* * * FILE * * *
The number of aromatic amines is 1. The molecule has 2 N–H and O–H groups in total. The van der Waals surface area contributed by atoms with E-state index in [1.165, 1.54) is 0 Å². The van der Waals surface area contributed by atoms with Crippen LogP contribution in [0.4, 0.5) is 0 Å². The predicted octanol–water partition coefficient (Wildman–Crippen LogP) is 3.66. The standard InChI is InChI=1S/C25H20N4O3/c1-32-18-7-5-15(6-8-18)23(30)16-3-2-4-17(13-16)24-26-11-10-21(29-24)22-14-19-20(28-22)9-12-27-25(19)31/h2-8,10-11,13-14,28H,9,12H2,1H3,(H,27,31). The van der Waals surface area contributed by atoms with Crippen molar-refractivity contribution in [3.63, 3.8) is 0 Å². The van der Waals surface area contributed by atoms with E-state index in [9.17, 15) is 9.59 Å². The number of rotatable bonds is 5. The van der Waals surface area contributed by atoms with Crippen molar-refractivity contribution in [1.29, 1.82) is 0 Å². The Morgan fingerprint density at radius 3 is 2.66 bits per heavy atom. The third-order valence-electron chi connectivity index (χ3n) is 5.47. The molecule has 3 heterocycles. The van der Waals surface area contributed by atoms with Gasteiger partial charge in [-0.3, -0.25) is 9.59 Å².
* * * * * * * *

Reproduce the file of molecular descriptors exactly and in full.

The number of aromatic amines is 1. The molecule has 2 N–H and O–H groups in total. The van der Waals surface area contributed by atoms with E-state index in [1.165, 1.54) is 0 Å². The van der Waals surface area contributed by atoms with Crippen LogP contribution in [0.4, 0.5) is 0 Å². The predicted octanol–water partition coefficient (Wildman–Crippen LogP) is 3.66. The standard InChI is InChI=1S/C25H20N4O3/c1-32-18-7-5-15(6-8-18)23(30)16-3-2-4-17(13-16)24-26-11-10-21(29-24)22-14-19-20(28-22)9-12-27-25(19)31/h2-8,10-11,13-14,28H,9,12H2,1H3,(H,27,31). The van der Waals surface area contributed by atoms with Crippen molar-refractivity contribution in [3.63, 3.8) is 0 Å². The van der Waals surface area contributed by atoms with E-state index in [9.17, 15) is 9.59 Å². The number of rotatable bonds is 5. The van der Waals surface area contributed by atoms with Crippen molar-refractivity contribution in [1.29, 1.82) is 0 Å². The Morgan fingerprint density at radius 3 is 2.66 bits per heavy atom. The third-order valence-electron chi connectivity index (χ3n) is 5.47. The molecule has 3 heterocycles. The van der Waals surface area contributed by atoms with Gasteiger partial charge in [-0.3, -0.25) is 9.59 Å².